Merrick: The Sensational Elephantman

merrick-coverThought Bubble is the North’s premier Comic Con and for my money the best event of its kind in these fine Isles Of Albion. The convention has been steadily growing in size and reputation since its arrival almost eight years ago and it’s attracting some of the big names in the field of sequential art as well as providing an opportunity for a huge number of independent small press creators to get their work into the faces of the more discerning comic book fan. It is an event I enjoy immensely, with the added bonus that it’s virtually on my door step. I particularly relish prowling the small press tables looking for something new to take my fancy and that is where I happened upon Merrick. Fickle as it sounds my attention was drawn to the Merrick:The Elephant Man stall by virtue of the very rad Suicidal Tendencies shirt that the chap behind the table was wearing. I then noted that the Merrick shirt was a Black Flag rip, clearly this book was the work of a punker. With my interest piqued I had a quick chat with the books author Tom Ward (he was the fellow in the Suicidals shirt) decided he was a good bloke and I promptly laid my money down and grabbed issues 1 & 2 and a nice new shirt.

Please forgive the shit pun but lets address the elephant in the room first of all. To say this book has a bit of a Mike Mignola influence would be a bit like saying Bl’ast thought Black Flag were ‘OK’. Everything from visual aesthetic to creative content clearly owes a lot to Mignola’s work, to the point that when I showed a mate of mine he immediately thought it was a new Hellboy related title. There’s nowt wrong with wearing your influences on your sleeve and the familiar style of Luke Parker’s artwork certainly helps establish the tone early on simply because it’s so relatable to other genre material like Sir Edward Grey, Witch Hunter or the aforementioned Anung An Rama.

Moving past that, lets examine the book itself. Each issue is a limited run of 500 copies and is printed on good heavy paper stock that lends each issue the feeling of a quality product rather than a cheap and cheerful self published affair. My copies were hand numbered and I was really impressed with the physical quality of the book.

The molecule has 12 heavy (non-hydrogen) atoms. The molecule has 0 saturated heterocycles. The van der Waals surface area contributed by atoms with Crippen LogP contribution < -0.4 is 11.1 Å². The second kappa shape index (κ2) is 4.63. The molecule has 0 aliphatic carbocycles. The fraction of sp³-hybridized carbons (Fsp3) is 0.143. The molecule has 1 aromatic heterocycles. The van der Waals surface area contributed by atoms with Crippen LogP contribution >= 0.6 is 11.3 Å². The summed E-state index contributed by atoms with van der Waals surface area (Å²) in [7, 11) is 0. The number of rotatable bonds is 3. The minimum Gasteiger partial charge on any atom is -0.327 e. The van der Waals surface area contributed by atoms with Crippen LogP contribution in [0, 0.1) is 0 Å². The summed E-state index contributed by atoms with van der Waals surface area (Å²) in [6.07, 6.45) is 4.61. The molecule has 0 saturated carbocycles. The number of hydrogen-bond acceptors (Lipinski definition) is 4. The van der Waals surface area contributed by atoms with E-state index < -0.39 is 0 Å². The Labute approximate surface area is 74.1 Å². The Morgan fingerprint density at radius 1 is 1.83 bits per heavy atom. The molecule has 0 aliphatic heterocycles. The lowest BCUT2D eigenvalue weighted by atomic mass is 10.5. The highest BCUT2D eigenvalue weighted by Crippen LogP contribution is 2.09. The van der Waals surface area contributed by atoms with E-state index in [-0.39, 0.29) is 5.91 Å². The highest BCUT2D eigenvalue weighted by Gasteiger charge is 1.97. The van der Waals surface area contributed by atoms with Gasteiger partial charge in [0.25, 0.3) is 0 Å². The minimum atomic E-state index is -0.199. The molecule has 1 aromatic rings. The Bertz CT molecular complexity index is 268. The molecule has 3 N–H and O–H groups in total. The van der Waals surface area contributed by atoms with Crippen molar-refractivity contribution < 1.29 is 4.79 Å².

Scriptwise it is sharp and to the point and filled with enough period colloquialisms to create a brooding sense of Victorian atmosphere. Obviously it’s early days for the book and the first couple of issues of any comic involve a lot of stage setting.For those of us already familiar with John Merricks story this may perhaps be a tad laborious.That is until Tom throws in some nice curveballs in the shape of diabolical plots masterminded by Masonic lodges, sworn oaths of vengeance and the intimation that Merrick possesses unique abilities as a result of his severe deformities. Yep I’m in lads.
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Despite the aformentioned Mignola’isms, it would be remiss to understate the impact of Luke Parker’s artwork. His style is perfectly suited to the material and immediately establishes the sinister tone and tempo of the book. His panels are brooding and haunting not clumsy nor cluttered and he makes great use of negative space and detail to lend visual atmosphere to Tom’s story. Merrick invokes the weird spirit of Clarke Ashton Smith or Lovecraft as well as the old Batman Elseworlds comic Gotham By Gaslight.  It is really encouraging to see a book like Merrick emerging from the UK indie scene and I am stoked for Issue 3 to arrive because I feel that with the foundations laid down, now Tom & Luke can really let rip and take Merrick’s story into the realms of the truly grim fantastic.

We will be interviewing author Tom Ward in the very near future but for now go visit the Merrick website and you can read the first issue online for nowt!!

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